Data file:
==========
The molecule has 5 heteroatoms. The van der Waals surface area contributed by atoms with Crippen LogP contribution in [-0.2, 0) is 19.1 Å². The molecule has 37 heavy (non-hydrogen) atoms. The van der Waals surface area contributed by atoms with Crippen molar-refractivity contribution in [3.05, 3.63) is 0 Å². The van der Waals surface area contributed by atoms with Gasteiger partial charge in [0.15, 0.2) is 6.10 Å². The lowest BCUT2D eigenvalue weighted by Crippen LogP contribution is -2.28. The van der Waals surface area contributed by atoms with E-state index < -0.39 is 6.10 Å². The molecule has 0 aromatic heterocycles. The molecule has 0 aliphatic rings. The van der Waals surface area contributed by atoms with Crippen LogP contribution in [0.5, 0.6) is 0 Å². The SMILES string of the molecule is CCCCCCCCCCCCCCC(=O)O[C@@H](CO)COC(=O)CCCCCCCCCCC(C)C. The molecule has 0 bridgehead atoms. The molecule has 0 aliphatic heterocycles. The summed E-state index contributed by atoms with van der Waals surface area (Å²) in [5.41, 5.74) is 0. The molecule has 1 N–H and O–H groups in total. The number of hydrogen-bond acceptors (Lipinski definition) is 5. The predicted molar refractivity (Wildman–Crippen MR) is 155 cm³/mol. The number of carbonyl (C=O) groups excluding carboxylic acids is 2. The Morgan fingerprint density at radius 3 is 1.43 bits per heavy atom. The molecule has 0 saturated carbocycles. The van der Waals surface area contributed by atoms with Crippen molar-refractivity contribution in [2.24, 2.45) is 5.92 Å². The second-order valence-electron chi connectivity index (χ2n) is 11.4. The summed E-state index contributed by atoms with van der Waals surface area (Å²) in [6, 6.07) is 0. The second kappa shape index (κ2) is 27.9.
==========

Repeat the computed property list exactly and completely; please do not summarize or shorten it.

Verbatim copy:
The molecule has 5 heteroatoms. The van der Waals surface area contributed by atoms with Crippen LogP contribution in [-0.2, 0) is 19.1 Å². The molecule has 37 heavy (non-hydrogen) atoms. The van der Waals surface area contributed by atoms with Crippen molar-refractivity contribution in [3.05, 3.63) is 0 Å². The van der Waals surface area contributed by atoms with Gasteiger partial charge in [0.15, 0.2) is 6.10 Å². The lowest BCUT2D eigenvalue weighted by Crippen LogP contribution is -2.28. The van der Waals surface area contributed by atoms with E-state index < -0.39 is 6.10 Å². The molecule has 0 aromatic heterocycles. The molecule has 0 aliphatic rings. The van der Waals surface area contributed by atoms with Crippen LogP contribution in [0.5, 0.6) is 0 Å². The SMILES string of the molecule is CCCCCCCCCCCCCCC(=O)O[C@@H](CO)COC(=O)CCCCCCCCCCC(C)C. The molecule has 0 bridgehead atoms. The molecule has 0 aliphatic heterocycles. The summed E-state index contributed by atoms with van der Waals surface area (Å²) in [5.41, 5.74) is 0. The molecule has 1 N–H and O–H groups in total. The number of hydrogen-bond acceptors (Lipinski definition) is 5. The predicted molar refractivity (Wildman–Crippen MR) is 155 cm³/mol. The number of carbonyl (C=O) groups excluding carboxylic acids is 2. The Morgan fingerprint density at radius 3 is 1.43 bits per heavy atom. The molecule has 0 saturated carbocycles. The van der Waals surface area contributed by atoms with Crippen molar-refractivity contribution in [2.24, 2.45) is 5.92 Å². The second-order valence-electron chi connectivity index (χ2n) is 11.4. The summed E-state index contributed by atoms with van der Waals surface area (Å²) in [6, 6.07) is 0. The second kappa shape index (κ2) is 27.9.